HouseWING / AnLstudio + Heebon

  • 14 Sep 2012
  • Houses Interiors Selected Works
© Sunghwan Yoon

Architects: AnLstudio, Heebon
Location: Jongro, , South Korea
Design Team: Keehyun Ahn, Minsoo Lee, and Yongseok Kwon
Project Year: 2012
Photographs: Sunghwan Yoon


Project Area: 69.0 sqm
Construction Director: Heebon Koo
Client: Sey Min

, a New York & Seoul-based design firm, completes renovated home office space for an artist. The project is located in typical residential unit on 10th floor of a 45 years old Korean complex apartment in Seoul.

© Sunghwan Yoon

The project was built on re-consideration of dwelling space in response to home-working condition. And, ultimately, it attempts not only to maximize the texture of the historical landmark building, but also to create a new environment that supports a condition for two conflicting activities (Working & Dwelling), reflecting of the contemporary residential culture.

© Sunghwan Yoon

AnLstudio rethinks how the typical residential unit can accommodate two activities – creating two clusters and sharing in-between the programs. Also, inspiration in both the name of Apartment “Nakwon( =meaning UTOPIA)”, and the client’s attitude for life, drag the design into  installing the distinguishing purely white feature shaped like a wing of airplane. The aim for the WING is to differentiate between two crashing rival life patterns in a confined space. And, the target is to maximize the spatial perception by wrapping with unique lighting embedded feature at the ceilings and walls of working area. The “wrapper” around the ceiling and wall surface of the ground-floors is carefully planned to chain and serve the semi-public clusters such as Vestibule, Living, Library, Working table. The WING supports functions of the working, provide the lighting, and organize a dwelling units along the periphery of the space, as the private area (Master Room, Kitchen, Bathroom) from the public cluster.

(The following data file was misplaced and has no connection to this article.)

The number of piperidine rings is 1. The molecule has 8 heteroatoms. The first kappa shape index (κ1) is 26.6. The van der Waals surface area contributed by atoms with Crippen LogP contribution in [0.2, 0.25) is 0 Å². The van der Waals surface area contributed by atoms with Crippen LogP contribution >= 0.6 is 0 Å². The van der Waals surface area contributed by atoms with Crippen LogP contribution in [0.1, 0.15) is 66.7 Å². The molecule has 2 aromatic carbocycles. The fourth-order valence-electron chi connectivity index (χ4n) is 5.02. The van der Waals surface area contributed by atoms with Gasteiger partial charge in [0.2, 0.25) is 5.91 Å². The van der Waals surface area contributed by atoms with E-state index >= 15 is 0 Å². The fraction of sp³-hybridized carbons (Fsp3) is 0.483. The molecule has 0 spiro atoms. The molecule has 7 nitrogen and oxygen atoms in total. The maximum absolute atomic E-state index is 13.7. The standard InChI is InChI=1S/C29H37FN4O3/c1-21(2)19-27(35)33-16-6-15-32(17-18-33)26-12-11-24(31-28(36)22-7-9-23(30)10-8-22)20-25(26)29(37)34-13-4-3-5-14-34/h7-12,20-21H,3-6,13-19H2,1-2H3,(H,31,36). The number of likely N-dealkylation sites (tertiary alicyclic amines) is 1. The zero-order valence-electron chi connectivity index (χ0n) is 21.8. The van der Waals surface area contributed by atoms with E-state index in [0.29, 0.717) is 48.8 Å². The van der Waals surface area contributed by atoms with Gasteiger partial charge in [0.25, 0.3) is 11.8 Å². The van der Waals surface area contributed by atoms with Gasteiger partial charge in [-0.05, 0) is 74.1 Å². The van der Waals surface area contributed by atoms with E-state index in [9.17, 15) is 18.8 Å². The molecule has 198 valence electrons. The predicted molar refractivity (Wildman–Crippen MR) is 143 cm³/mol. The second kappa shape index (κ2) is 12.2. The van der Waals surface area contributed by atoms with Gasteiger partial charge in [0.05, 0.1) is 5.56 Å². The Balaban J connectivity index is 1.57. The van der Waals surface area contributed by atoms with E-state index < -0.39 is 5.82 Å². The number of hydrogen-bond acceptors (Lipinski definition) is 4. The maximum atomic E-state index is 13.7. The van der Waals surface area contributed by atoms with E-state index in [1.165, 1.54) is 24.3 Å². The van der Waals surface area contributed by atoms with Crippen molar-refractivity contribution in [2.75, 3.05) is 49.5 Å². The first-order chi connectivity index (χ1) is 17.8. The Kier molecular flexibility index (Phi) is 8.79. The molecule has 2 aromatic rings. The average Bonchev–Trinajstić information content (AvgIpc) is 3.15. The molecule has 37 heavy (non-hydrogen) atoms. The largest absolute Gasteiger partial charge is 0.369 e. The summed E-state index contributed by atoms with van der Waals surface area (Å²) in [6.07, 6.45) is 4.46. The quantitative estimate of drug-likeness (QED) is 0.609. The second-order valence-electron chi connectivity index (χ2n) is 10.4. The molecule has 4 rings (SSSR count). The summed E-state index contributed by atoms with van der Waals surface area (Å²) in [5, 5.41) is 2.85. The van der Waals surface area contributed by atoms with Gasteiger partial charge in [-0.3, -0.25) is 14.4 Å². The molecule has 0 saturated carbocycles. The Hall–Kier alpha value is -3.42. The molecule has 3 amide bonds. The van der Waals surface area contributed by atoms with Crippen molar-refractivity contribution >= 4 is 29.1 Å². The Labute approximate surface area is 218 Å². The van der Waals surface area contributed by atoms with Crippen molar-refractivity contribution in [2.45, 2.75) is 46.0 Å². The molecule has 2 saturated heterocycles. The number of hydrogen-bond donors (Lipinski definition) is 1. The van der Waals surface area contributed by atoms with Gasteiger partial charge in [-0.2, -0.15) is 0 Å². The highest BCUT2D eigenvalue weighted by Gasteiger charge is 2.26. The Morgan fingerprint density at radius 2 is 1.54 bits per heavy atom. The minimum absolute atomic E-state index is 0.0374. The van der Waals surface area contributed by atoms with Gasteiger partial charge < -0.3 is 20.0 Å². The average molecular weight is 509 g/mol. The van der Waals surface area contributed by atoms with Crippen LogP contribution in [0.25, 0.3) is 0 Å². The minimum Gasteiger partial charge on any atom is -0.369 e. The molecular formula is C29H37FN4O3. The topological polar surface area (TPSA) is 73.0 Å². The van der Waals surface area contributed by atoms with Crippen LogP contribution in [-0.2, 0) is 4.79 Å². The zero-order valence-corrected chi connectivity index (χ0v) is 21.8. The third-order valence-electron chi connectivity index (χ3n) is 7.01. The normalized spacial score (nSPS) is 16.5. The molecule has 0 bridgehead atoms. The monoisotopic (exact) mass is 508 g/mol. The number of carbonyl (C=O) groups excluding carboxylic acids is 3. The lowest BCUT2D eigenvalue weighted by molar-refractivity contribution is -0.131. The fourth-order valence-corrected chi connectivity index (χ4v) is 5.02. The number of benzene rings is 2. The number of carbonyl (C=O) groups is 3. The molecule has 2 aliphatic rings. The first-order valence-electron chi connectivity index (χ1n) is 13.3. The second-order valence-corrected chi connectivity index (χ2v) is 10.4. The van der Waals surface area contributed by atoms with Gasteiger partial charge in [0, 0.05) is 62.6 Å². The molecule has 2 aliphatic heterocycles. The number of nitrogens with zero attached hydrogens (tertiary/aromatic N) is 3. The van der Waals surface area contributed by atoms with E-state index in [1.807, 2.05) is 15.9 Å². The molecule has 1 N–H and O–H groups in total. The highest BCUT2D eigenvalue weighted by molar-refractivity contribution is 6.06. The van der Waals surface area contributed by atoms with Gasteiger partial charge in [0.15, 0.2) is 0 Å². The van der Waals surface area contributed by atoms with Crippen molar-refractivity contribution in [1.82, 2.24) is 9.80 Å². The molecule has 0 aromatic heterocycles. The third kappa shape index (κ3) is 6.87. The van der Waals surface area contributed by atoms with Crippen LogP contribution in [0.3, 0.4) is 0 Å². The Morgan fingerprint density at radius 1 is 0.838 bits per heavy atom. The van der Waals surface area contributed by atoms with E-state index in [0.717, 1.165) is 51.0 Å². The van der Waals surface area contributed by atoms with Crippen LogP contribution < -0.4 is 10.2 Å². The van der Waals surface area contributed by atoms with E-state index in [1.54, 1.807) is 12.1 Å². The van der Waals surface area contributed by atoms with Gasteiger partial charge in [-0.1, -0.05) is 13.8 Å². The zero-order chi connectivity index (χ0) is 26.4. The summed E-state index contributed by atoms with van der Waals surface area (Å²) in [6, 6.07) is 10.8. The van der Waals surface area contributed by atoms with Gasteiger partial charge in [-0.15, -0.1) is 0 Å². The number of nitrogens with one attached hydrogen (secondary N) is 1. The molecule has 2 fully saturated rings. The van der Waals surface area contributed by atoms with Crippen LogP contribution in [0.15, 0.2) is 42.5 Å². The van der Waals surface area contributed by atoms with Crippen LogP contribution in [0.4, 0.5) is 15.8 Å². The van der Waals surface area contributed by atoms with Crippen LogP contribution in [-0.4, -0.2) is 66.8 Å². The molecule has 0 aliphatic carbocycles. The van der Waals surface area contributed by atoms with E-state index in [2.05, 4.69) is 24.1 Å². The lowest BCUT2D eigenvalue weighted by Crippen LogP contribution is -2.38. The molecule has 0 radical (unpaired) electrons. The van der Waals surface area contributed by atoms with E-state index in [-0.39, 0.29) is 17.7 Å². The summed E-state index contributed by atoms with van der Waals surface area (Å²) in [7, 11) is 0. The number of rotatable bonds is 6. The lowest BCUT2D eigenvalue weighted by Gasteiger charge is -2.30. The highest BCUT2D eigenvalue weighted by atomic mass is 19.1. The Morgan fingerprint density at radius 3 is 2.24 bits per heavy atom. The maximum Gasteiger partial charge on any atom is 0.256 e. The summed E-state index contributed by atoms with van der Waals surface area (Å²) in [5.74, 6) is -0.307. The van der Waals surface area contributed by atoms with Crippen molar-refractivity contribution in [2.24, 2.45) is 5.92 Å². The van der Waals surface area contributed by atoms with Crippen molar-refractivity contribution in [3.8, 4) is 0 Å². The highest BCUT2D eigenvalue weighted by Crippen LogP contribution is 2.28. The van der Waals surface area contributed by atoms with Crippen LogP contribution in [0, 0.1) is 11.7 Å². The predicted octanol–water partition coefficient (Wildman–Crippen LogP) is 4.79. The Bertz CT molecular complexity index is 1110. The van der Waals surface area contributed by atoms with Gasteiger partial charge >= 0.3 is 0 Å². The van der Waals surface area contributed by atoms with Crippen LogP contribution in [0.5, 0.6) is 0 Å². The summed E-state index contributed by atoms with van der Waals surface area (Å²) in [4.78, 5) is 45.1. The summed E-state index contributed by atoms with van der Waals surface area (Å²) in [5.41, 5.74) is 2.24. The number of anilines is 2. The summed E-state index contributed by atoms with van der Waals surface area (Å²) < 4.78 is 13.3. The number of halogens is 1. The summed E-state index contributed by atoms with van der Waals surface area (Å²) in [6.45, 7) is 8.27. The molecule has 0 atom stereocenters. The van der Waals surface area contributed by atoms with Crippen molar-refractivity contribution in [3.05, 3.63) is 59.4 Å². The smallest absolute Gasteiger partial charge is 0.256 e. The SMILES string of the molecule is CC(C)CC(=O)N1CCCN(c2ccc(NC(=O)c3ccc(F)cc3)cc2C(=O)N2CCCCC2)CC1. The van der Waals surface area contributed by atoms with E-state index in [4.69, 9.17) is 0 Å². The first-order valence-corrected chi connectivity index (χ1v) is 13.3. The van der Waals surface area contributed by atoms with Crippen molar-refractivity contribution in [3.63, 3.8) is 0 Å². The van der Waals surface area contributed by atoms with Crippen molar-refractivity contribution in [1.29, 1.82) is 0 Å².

© Sunghwan Yoon
Cite: "HouseWING / AnLstudio + Heebon" 14 Sep 2012. ArchDaily. Accessed 28 Aug 2014. <http://www.archdaily.com/?p=271710>

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